Raymond Carver: A Writer’s Life by Carol Sklenicka
Scribner, 592 pp., $35.00
For those who remember the publication of What We Talk About When We Talk About Love in 1981, its importance is nearly impossible to exaggerate. The end of the prior decade was scorched by academic scrivening formulas, or otherwise filled with the genuinely talented minimalism of Mary Robison and Ann Beattie. But Carver’s lean phrases offered something more filling, and cast a light into a world the writing school algorithms could never get a bead on: alcoholics and deadbeats talking in their own scratched voices, adrift in a world of ostracizing, unfamiliar abundance. As Robert Pope said: “People imitated him and found the way back into high realism, which has little to do with Carver’s stories . . . [T]heir comedy is peculiar; He could have fit perfectly into the experimental period, but instead he became this salvation of American literature.”
The facts of Carver’s life are simple enough. While the blue collar atmosphere of his childhood friends’ houses appeared stolid and predictable, the air in Carver’s mill-town home quivered with menace. “Both parents’ personalities were distorted by tension and anger, frozen by obstinacy,” writes Carol Sklenicka in her new biography. According to Frank Sandemeyer, a co-worker of Carver’s father in Yakima, Washington: “At the Carvers, [t]hings seemed as if the whole enterprise might fly apart at any minute.” The atmosphere of his pre-teen years was captured in the germinal story “Nobody Said Anything,” from his first collection Will You Please Be Quiet, Please? The story captures the theme that occupied Carver throughout his life: that of the divided self, which first manifests in the divided child. Like Pound’s toddler of Dante standing rapturous before a fish’s beauty in the Florence market, the young boy of “Nobody Said Anything” stands dumbfounded before a similar creature. But Carver’s is a monstrosity, truncated and demeaned, the mythical symbol of the watcher’s desire to be salvaged and redeemed: “He looked silver under the porchlight. He was whole again, and he filled the creel until I thought it would burst. I lifted him out. I held him.”
After Carver met Maryann Burk in a Yakima donut shop in 1955, they began a family and a fierce itinerancy, Maryann finally settling them down to teach high school so Carver could write full time. Earning his degree at Chico State in California, Carver studied under John Gardner. The white-haired mentor, himself a mass of violent contradictions, inculcated in Carver both the desire to write serious literature and the warning that making a living that way was nearly impossible. Yet early publication successes coaxed him onward, kindling a bristly hope in his oversized athletic frame. On May 29, 1967, four days after his twenty-ninth birthday, Carver received news he called “the best thing that’s happened, ever.” “Will You Please Be Quiet, Please?” had been selected for Best American Short Stories 1967, and Carver returned to Iowa City, a young contender in the fabled Writer’s Workshop’s ring of champions.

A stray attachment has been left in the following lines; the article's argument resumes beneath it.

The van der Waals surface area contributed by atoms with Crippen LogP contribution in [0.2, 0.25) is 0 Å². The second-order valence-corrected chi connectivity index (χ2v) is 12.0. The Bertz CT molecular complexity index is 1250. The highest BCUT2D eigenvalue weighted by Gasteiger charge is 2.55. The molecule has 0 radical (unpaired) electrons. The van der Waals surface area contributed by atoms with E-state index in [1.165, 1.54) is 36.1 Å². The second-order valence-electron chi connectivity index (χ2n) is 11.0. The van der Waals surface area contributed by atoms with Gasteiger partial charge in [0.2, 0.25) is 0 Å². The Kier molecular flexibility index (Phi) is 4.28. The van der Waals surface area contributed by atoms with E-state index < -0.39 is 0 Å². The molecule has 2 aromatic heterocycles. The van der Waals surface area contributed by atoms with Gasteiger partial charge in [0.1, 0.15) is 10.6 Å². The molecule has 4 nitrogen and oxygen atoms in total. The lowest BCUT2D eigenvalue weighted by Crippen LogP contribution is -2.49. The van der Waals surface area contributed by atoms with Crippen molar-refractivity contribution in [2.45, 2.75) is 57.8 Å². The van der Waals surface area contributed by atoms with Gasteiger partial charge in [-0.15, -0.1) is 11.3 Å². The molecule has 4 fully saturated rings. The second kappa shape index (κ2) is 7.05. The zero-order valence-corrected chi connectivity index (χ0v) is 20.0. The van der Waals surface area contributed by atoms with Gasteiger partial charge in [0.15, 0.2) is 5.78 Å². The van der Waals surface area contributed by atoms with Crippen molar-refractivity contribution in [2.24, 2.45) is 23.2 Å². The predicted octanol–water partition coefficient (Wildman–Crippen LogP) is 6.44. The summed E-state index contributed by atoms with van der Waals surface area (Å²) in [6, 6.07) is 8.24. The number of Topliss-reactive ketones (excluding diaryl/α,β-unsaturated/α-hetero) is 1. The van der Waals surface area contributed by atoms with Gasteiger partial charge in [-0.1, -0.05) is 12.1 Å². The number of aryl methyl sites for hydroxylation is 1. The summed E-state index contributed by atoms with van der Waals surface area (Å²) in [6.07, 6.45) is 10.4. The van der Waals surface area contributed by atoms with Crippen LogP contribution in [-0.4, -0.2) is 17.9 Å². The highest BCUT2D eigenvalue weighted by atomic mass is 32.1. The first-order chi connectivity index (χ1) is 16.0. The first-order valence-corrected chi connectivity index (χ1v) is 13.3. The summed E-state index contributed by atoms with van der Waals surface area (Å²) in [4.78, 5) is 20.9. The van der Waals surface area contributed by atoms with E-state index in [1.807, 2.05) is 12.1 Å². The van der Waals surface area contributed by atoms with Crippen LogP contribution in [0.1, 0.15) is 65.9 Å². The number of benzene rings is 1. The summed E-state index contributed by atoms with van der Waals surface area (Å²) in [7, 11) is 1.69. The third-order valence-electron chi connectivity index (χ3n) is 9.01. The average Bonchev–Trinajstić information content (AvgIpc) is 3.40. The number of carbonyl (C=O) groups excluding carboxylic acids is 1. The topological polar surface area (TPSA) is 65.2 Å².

Gordon Lish accepted his work for publication in Esquire, and Carver fell under the vain, manic spell of the man who was to tout himself as “Captain Fiction.” Newly sober after years of binging, Carver entered that period of his life he called “gravy”—everything that happened to him after his last drink in 1977. While Maryann saw Lish as a Machiavel to watch closely, Carver was too weak and dazzled to question the editor’s ruthless control, his merciless parings and reworkings. If, as Lionel Trilling would have it, authenticity and sincerity are the watermarks of valuable prose, the two questions that haunt Carver’s output beginning in the mid-seventies can be called the questions of authentic content and authentic voice.
The slapdash merging of intended subject matter and actual subject matter jumped out at careful readers of Will You Please Be Quiet, Please? One got the feeling that the characters just might be fellow writing acolytes dressed up in the denim of steelworkers. Critics and writers like Dagoberto Gilb recognized that a genuine worker’s flow of duties and obligations would prevent the ruminations seen on the page:
These stories didn’t really seem to be about working people. Working people are energetic. They can be dangerous and energetic, but they are not sitting around. I could see where [Carver] came from the working class, but he wasn’t it. His stories were about graduate students’ lives, but he smartly made his stories about vacuum cleaner salesmen or whatever.